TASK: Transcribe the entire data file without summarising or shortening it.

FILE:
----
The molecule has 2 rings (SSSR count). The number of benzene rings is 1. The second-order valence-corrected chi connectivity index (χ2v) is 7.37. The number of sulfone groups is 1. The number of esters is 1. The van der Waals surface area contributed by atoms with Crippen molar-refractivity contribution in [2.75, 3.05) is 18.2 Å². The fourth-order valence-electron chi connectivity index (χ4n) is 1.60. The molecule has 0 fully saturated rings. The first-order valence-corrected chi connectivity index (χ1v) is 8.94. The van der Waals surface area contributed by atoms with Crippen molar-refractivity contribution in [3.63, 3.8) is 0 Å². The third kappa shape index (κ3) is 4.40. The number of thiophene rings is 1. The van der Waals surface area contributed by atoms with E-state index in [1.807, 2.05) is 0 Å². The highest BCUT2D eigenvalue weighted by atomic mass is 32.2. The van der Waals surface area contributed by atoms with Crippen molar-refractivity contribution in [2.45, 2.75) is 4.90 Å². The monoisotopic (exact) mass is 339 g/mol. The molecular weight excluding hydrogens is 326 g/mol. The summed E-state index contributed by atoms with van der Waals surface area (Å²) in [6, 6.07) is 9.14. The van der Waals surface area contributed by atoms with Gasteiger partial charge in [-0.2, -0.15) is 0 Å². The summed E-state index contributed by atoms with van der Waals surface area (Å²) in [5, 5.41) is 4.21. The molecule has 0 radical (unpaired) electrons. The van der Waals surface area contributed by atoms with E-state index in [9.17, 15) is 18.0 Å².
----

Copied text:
The molecule has 2 rings (SSSR count). The number of benzene rings is 1. The second-order valence-corrected chi connectivity index (χ2v) is 7.37. The number of sulfone groups is 1. The number of esters is 1. The van der Waals surface area contributed by atoms with Crippen molar-refractivity contribution in [2.75, 3.05) is 18.2 Å². The fourth-order valence-electron chi connectivity index (χ4n) is 1.60. The molecule has 0 fully saturated rings. The first-order valence-corrected chi connectivity index (χ1v) is 8.94. The van der Waals surface area contributed by atoms with Crippen molar-refractivity contribution in [3.63, 3.8) is 0 Å². The third kappa shape index (κ3) is 4.40. The number of thiophene rings is 1. The van der Waals surface area contributed by atoms with E-state index in [1.807, 2.05) is 0 Å². The highest BCUT2D eigenvalue weighted by atomic mass is 32.2. The van der Waals surface area contributed by atoms with Crippen molar-refractivity contribution in [2.45, 2.75) is 4.90 Å². The monoisotopic (exact) mass is 339 g/mol. The molecular weight excluding hydrogens is 326 g/mol. The summed E-state index contributed by atoms with van der Waals surface area (Å²) in [6, 6.07) is 9.14. The van der Waals surface area contributed by atoms with Gasteiger partial charge in [-0.2, -0.15) is 0 Å². The summed E-state index contributed by atoms with van der Waals surface area (Å²) in [5, 5.41) is 4.21. The molecule has 0 radical (unpaired) electrons. The van der Waals surface area contributed by atoms with E-state index in [9.17, 15) is 18.0 Å².